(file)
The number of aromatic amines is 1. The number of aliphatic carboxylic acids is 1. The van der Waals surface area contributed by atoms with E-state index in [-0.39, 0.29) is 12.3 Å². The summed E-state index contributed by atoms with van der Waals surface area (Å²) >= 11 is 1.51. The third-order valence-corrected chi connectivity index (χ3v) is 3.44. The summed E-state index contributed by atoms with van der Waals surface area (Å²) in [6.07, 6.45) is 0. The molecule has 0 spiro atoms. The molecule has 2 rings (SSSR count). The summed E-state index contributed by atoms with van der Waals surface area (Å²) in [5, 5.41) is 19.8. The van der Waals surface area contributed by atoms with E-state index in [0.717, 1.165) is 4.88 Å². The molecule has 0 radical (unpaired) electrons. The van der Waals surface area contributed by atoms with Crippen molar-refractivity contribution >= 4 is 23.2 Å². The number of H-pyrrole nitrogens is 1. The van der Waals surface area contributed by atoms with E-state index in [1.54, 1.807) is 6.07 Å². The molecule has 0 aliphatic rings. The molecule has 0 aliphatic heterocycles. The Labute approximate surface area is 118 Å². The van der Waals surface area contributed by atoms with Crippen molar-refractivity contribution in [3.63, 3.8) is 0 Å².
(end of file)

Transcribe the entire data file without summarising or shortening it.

The number of aromatic amines is 1. The number of aliphatic carboxylic acids is 1. The van der Waals surface area contributed by atoms with E-state index in [-0.39, 0.29) is 12.3 Å². The summed E-state index contributed by atoms with van der Waals surface area (Å²) >= 11 is 1.51. The third-order valence-corrected chi connectivity index (χ3v) is 3.44. The summed E-state index contributed by atoms with van der Waals surface area (Å²) in [6.07, 6.45) is 0. The molecule has 0 spiro atoms. The molecule has 2 rings (SSSR count). The summed E-state index contributed by atoms with van der Waals surface area (Å²) in [5, 5.41) is 19.8. The van der Waals surface area contributed by atoms with E-state index in [0.717, 1.165) is 4.88 Å². The molecule has 0 radical (unpaired) electrons. The van der Waals surface area contributed by atoms with Crippen molar-refractivity contribution >= 4 is 23.2 Å². The number of H-pyrrole nitrogens is 1. The van der Waals surface area contributed by atoms with E-state index in [1.54, 1.807) is 6.07 Å². The molecule has 0 aliphatic rings. The molecule has 0 aliphatic heterocycles. The Labute approximate surface area is 118 Å². The van der Waals surface area contributed by atoms with Crippen molar-refractivity contribution in [3.63, 3.8) is 0 Å².